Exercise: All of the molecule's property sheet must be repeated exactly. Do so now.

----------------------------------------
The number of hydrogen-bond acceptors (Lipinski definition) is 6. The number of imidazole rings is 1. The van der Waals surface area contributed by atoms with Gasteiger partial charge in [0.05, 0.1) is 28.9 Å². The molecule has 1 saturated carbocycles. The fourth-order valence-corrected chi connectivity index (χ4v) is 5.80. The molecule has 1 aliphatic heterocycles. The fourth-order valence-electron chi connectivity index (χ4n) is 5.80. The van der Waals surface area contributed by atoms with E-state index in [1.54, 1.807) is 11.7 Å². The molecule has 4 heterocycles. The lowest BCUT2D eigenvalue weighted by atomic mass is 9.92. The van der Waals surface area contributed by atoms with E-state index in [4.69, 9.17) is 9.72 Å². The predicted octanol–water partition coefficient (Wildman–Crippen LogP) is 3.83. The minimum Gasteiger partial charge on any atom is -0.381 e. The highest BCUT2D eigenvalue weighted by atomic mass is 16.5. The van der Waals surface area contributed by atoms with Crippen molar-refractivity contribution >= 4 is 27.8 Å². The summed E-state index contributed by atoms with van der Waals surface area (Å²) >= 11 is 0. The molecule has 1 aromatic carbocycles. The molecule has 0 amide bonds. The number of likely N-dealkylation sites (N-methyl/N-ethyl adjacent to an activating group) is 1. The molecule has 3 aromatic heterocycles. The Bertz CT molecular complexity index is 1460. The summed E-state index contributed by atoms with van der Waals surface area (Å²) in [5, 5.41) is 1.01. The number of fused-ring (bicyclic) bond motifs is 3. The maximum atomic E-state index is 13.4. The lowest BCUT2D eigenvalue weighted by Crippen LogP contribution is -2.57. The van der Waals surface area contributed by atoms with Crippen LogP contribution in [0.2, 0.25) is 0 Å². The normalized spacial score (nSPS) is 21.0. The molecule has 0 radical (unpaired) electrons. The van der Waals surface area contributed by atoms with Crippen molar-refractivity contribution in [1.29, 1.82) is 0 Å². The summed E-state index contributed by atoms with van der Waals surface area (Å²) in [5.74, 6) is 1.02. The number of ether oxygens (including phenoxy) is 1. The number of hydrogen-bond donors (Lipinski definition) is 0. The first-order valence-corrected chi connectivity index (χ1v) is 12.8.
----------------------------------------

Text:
The number of hydrogen-bond acceptors (Lipinski definition) is 6. The number of imidazole rings is 1. The van der Waals surface area contributed by atoms with Gasteiger partial charge in [0.05, 0.1) is 28.9 Å². The molecule has 1 saturated carbocycles. The fourth-order valence-corrected chi connectivity index (χ4v) is 5.80. The molecule has 1 aliphatic heterocycles. The fourth-order valence-electron chi connectivity index (χ4n) is 5.80. The van der Waals surface area contributed by atoms with E-state index in [1.54, 1.807) is 11.7 Å². The molecule has 4 heterocycles. The lowest BCUT2D eigenvalue weighted by atomic mass is 9.92. The van der Waals surface area contributed by atoms with E-state index in [4.69, 9.17) is 9.72 Å². The predicted octanol–water partition coefficient (Wildman–Crippen LogP) is 3.83. The minimum Gasteiger partial charge on any atom is -0.381 e. The highest BCUT2D eigenvalue weighted by atomic mass is 16.5. The van der Waals surface area contributed by atoms with Crippen molar-refractivity contribution >= 4 is 27.8 Å². The summed E-state index contributed by atoms with van der Waals surface area (Å²) >= 11 is 0. The molecule has 1 aromatic carbocycles. The molecule has 0 amide bonds. The number of likely N-dealkylation sites (N-methyl/N-ethyl adjacent to an activating group) is 1. The molecule has 3 aromatic heterocycles. The Bertz CT molecular complexity index is 1460. The summed E-state index contributed by atoms with van der Waals surface area (Å²) in [5, 5.41) is 1.01. The number of fused-ring (bicyclic) bond motifs is 3. The maximum atomic E-state index is 13.4. The lowest BCUT2D eigenvalue weighted by Crippen LogP contribution is -2.57. The van der Waals surface area contributed by atoms with Crippen LogP contribution in [0.2, 0.25) is 0 Å². The normalized spacial score (nSPS) is 21.0. The molecule has 0 radical (unpaired) electrons. The van der Waals surface area contributed by atoms with Crippen molar-refractivity contribution in [1.29, 1.82) is 0 Å². The summed E-state index contributed by atoms with van der Waals surface area (Å²) in [5.74, 6) is 1.02. The number of ether oxygens (including phenoxy) is 1. The number of hydrogen-bond donors (Lipinski definition) is 0. The first-order valence-corrected chi connectivity index (χ1v) is 12.8.